Javanese voice-over production made simple
As an established Javanese voice-over agency, Matinée has been providing a professional Javanese Voice-Over Service and Javanese Subtitling Service for over 25 years. We offer a selection of the very best Javanese voice talent, at a price you can afford.
Whether you are looking for Javanese voice-over artists for documentary, advertising, eLearning, or telephone messaging, we’ll supply the best Javanese voice talent for the job. We’ll time-sync the selected Javanese voice-over to picture, and deliver the audio back in the file format of your choice. Or, we can lay back the Javanese audio onto your video and re-work the captions where necessary.
Check out our FAQs for more information and costs. To check the availability of our Javanese voice-artists and to confirm costs, please contact us today using the quick Quote form opposite. Or you can email firstname.lastname@example.org or call on +44(0)118 958 4934.
Voice-over selection and quotation in just three easy steps
1. browse the voice-over demos below and click PLAY to audition each casting sample
2. choose the voice(s) you like and click ADD to your Quick Quote, or DOWNLOAD a copy
3. complete the Quick Quote and we’ll check availability and costs, with a response in just 1 hour
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Windows Live Messenger video translation in 37 languages
In partnership with Microsoft’s translation agency – Lionbridge, Matinée were commissioned to localise a set of Microsoft Windows Live Messenger 2011 product demonstration videos, which were originally created in Adobe After Effects.
Using the translations and screenshots provided by Lionbridge, Matinée cast and recorded a native female voice artist in 37 languages, and then edited and re-timed the After Effects animations to match the length of the foreign voice tracks.
These videos are now viewed worldwide in over 55 international markets.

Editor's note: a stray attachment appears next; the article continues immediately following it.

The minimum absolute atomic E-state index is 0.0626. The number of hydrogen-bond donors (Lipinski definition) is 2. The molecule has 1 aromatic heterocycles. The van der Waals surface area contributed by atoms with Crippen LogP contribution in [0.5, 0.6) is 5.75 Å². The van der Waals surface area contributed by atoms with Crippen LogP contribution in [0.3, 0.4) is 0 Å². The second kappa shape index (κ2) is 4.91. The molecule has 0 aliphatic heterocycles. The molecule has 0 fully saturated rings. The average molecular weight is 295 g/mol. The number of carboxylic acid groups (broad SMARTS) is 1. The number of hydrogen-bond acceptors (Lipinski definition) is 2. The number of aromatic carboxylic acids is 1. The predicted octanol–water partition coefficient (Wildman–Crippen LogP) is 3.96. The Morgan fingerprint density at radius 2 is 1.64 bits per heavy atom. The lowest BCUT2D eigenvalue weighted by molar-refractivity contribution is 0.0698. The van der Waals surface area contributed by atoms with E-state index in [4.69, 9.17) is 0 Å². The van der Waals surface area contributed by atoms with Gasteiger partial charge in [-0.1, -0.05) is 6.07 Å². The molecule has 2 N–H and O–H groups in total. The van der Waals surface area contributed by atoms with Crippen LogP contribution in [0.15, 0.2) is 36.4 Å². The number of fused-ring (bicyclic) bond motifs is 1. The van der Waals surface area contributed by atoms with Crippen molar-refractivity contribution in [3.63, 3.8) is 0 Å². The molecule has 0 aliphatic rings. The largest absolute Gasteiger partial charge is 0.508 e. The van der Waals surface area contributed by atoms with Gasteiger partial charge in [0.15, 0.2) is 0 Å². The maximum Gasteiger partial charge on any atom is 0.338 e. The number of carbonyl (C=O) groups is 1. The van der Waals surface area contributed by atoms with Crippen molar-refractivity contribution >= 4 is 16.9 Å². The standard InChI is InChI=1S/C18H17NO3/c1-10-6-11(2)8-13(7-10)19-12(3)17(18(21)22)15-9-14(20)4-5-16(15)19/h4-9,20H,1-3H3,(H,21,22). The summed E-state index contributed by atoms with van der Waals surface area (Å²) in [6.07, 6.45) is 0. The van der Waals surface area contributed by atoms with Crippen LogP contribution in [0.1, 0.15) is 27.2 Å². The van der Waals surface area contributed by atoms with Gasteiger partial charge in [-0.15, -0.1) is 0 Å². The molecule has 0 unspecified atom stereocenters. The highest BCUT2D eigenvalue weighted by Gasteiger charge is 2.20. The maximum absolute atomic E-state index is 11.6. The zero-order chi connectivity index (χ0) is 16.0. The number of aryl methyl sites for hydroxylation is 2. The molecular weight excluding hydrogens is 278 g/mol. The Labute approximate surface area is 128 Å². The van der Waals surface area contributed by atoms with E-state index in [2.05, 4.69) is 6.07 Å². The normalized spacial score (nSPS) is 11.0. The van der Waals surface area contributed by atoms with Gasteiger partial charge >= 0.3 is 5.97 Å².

A short history of the Javanese language
Javanese belongs to the Sundic sub-group of the Malayo-Polynesian branch of the Austronesian family of languages. It is not particularly close to other languages in this family, but those it bears most resemblance to include Malay, Sundanese, Balinese and Madurese.
It is the most widely spoken of all the regional languages in Indonesia, used mainly in Central and East Java. Its history is usually split into four phases of development:
- Old Javanese – from the 9th century – the earliest examples of the written language date back to this time.
- Middle Javanese – from the 13th century – the Javanese culture and language expanded eastwards during this time, towards Madura and Bali.
- New Javanese – from the 16th century – Javanese culture and language spread westwards towards previously Sundanese areas. The rise of Islam – as well as contact with the Dutch – led to the introduction of many foreign loanwords during this period.
- Modern Javanese – from the 20th century – essentially the same as New Javanese.
Which countries have Javanese as a national language?
Javanese has no official status in Indonesia, where the only recognised official language is Indonesian (known as Bahasa Indonesia). It is the 10th largest language in the world (in terms of numbers of native speakers) – thus making it the world’s most spoken language with no official status.
How many people speak Javanese as their first language?
It is estimated that between 80 and 100 million people speak Javanese as their first language – at least 45% of the population of Indonesia.
It is spoken predominantly in Central and East Java, the north coast of West Java, and the region of Yogyakarta. It is also spoken in the Malaysian states of Selangor and Johor, and Singapore.
Did you know…
- Javanese is a hierarchical language, in which the speaker must use different styles according to the status of the person they are addressing. There are three main speech levels: ngoko is used in informal contexts; krama is the most polite form; and madya is somewhere in between, for example it might be used by strangers when their mutual status is unknown.
- The Javanese do not have surnames; the two Indonesian leaders, Sukarno and Suharto, were both Javanese.
- There are three main dialect groups – Central Javanese, Western Javanese and Eastern Javanese. Most of these are largely mutually intelligible.
The Indonesian economy
Indonesia’s emerging market economy is the largest in Southeast Asia. Indonesia is classified as a newly industrialised country, and is a member of the G20 major economies.
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So… you’ve been given a quote for voice-over, and it includes costs for cleaning and editing the audio.
But what does this mean? And why do you need the audio edited and cleaned? This video will explain all.
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Independent video producers talk about the reasons why they come to Matinée Multilingual.
It’s for the expertise of the staff, the range of services, and the superb customer service.